Despite the strengthening economy and positive outlook, some people are still experiencing high levels of financial stress. Many are worried about meeting monthly expenses, with 30 percent reporting in a recent survey of over 1,000 people that concern over their financial situation keeps them up at night.1
A 2014 report by the American Psychological Association showed money has been the most common source of stress for Americans since 2007, followed by work, the economy, family responsibilities and health concerns.2
Financial stress is pervasive in that it can impact so many areas of your life, from sleep habits to interactions with friends and family to reduced productivity at work. Research has found a correlation between economic insecurity and increased complaints of physical pain, leading to additional health care spending and further financial woes.3
It’s one thing to be stressed out because you can’t find a job, but there are plenty of working Americans who are stressed out because of their occupation. According to CareerCast, some of the more stressful positions include public relations agent, event coordinator, broadcaster, newspaper reporter and taxi driver.4
Millennials, who represent about 25 percent of the U.S. population, report feeling the most financially related stress.5 Small wonder, considering so many are either unemployed after college or work part-time, low-paying jobs that sometimes don’t require higher education.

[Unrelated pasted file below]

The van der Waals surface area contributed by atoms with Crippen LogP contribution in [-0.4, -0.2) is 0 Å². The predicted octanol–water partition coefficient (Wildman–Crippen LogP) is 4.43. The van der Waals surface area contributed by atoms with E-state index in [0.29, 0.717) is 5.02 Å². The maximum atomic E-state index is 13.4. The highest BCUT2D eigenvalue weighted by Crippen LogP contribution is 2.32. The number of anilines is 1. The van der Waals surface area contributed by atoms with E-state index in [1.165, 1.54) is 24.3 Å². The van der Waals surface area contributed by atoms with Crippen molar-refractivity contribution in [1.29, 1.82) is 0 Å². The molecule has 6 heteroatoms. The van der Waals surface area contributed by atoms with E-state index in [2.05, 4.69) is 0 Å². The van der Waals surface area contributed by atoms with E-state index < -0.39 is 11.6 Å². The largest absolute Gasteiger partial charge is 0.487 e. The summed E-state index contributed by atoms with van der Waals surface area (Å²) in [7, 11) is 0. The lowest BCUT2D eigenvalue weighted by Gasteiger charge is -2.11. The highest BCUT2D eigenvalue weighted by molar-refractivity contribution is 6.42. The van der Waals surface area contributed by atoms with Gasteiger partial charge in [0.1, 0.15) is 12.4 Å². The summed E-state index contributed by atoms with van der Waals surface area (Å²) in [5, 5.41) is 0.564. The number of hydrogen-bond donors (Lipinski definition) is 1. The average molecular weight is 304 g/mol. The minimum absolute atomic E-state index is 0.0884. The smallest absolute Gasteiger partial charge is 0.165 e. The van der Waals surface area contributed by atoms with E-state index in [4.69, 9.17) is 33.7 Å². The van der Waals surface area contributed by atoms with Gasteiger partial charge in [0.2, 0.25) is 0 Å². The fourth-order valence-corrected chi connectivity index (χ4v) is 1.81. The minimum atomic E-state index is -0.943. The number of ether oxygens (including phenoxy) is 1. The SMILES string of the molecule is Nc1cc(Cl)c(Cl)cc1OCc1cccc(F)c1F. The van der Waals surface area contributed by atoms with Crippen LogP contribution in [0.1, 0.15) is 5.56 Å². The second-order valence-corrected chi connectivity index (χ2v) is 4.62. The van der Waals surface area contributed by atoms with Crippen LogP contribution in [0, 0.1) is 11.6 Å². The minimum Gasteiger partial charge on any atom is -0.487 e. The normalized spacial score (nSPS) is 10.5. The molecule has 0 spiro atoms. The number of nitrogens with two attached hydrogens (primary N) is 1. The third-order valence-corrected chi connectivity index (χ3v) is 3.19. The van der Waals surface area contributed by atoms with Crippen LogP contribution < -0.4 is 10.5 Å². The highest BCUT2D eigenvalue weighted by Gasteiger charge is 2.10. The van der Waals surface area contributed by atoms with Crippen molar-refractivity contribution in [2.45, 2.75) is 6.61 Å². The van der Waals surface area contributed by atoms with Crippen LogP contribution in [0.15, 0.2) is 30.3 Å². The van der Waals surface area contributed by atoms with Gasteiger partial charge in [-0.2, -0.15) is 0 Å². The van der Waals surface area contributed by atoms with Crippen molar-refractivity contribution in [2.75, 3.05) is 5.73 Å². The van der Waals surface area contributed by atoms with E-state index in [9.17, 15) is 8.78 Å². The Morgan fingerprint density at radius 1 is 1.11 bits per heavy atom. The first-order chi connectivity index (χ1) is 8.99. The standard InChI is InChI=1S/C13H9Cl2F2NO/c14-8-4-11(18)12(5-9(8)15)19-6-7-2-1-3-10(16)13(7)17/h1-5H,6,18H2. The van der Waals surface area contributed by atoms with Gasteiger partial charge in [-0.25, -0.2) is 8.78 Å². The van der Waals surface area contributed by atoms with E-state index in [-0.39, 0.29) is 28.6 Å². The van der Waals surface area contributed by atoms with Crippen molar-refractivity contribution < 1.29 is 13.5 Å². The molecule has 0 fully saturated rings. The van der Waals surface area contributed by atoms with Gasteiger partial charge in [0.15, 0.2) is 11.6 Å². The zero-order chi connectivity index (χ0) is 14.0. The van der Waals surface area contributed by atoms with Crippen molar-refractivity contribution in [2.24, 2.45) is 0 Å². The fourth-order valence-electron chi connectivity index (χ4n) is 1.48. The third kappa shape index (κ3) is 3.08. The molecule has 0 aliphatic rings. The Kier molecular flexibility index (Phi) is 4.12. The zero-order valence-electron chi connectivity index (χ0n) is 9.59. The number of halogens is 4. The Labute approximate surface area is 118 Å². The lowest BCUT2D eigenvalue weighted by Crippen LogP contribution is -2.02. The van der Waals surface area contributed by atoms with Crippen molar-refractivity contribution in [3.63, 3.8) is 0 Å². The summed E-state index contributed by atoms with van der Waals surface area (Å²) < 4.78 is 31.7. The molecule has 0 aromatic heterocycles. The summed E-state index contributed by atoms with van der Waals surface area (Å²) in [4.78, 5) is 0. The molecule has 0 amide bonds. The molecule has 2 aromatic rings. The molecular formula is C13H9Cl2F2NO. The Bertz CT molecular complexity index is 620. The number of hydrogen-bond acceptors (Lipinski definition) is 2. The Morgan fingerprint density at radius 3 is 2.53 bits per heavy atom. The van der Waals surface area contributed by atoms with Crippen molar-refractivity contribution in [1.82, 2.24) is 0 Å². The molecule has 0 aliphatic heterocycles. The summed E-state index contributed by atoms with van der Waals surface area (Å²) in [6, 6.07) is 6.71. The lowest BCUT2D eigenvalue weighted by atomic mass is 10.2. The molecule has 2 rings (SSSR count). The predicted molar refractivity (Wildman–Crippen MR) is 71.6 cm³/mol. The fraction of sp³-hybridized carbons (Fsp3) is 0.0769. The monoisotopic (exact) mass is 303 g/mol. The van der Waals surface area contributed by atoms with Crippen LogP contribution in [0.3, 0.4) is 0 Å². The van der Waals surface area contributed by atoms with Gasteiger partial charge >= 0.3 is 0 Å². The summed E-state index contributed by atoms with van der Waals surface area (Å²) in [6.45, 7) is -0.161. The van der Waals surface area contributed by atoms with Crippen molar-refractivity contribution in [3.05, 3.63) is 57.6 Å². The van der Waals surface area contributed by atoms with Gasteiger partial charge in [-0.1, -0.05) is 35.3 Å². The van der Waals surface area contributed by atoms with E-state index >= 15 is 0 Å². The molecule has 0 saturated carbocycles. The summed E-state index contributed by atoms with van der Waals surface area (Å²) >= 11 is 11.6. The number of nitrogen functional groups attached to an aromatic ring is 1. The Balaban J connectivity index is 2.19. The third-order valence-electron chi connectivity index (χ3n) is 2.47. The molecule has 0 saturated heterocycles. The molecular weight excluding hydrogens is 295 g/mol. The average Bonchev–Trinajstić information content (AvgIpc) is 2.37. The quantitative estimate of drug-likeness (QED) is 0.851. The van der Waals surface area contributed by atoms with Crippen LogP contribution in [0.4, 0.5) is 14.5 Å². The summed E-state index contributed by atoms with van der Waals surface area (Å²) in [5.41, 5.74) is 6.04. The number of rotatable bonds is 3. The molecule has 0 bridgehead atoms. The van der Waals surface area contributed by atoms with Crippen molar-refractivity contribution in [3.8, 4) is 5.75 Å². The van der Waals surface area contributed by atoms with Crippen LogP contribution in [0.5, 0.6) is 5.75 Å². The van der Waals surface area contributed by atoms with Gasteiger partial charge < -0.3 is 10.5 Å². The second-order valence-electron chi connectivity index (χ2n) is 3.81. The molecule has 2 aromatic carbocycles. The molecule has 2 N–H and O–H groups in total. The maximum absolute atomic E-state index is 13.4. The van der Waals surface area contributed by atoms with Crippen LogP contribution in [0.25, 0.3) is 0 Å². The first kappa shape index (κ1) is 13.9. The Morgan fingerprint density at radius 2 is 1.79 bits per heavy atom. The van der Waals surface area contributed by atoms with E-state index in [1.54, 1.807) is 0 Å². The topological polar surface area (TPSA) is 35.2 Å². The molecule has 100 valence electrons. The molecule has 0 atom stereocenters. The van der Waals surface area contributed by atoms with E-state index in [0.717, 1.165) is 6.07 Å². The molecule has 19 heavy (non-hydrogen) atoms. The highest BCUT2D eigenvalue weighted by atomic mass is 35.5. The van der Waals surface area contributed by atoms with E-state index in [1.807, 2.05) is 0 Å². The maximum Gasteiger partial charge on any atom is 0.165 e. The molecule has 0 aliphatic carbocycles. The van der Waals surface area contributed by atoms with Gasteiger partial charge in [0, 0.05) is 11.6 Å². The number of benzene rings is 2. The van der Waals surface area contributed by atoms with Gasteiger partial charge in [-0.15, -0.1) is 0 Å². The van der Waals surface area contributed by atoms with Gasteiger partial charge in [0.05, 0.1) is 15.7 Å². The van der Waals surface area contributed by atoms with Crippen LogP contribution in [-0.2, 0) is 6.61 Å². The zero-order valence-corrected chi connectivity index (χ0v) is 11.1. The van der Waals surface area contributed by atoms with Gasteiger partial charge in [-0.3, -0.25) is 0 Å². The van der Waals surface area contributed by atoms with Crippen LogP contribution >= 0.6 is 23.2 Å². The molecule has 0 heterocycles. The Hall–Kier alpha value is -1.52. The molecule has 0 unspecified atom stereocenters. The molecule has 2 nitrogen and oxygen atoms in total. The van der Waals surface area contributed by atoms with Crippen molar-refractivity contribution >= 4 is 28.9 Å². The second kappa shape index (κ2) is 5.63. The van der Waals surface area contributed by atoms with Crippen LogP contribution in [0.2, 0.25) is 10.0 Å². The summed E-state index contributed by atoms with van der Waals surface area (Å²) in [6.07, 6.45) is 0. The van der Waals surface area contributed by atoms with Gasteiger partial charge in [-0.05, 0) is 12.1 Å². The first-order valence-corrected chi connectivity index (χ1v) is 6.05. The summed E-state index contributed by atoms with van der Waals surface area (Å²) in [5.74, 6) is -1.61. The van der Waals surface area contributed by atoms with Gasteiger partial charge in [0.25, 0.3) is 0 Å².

Fortunately, now that jobs are on the rise, employers are having to compete for quality workers. For recent college graduates, one of the most appealing benefits is a program that helps them pay down student loans.6
Regardless of generation, sometimes just working with a financial professional to develop a financial strategy can help ease your financial stress as you work toward financial independence.
1 Dave Shaw. MarketPlace. March 14, 2016. “The economy’s improving, but Americans’ economic anxiety persists.” http://www.marketplace.org/2016/03/11/economy/anxiety-index/economys-improving-americans-economic-anxiety-persists. Accessed Aug. 19, 2016.
2 Suzanne Woolley. Bloomberg. Feb. 4, 2015. “This Is the Most Stressed-Out Person in America.” http://www.bloomberg.com/news/articles/2015-02-04/this-is-the-most-stressed-out-person-in-america. Accessed Aug. 26, 2016.
3 Association for Psychological Science. Feb. 22, 2016. “Experiencing Financial Stress May Lead to Physical Pain.” http://www.psychologicalscience.org/index.php/news/releases/experiencing-financial-stress-may-lead-to-physical-pain.html. Accessed Aug. 22, 2016.
4 CareerCast.com. 2016. “The Most Stressful Jobs of 2016.” http://www.careercast.com/jobs-rated/most-stressful-jobs-2016. Accessed Aug. 19, 2016.
5 Kent E. Allison. The Huffington Post. April 27, 2016. “Financial Stress Surging Among Millennials.” http://www.huffingtonpost.com/kent-e-allison/financial-stress-surging-among-millennials_b_9787658.html. Accessed Aug. 19, 2016.
6 Jenny Che. The Huffington Post. Sept. 22, 2015. “This Firm Will Help Employees Pay Off Their Student Loans.” http://www.huffingtonpost.com/entry/pwc-student-loans_us_56019508e4b08820d91a58a6. Accessed Aug. 22, 2016.
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Content prepared by Kara Stefan Communications.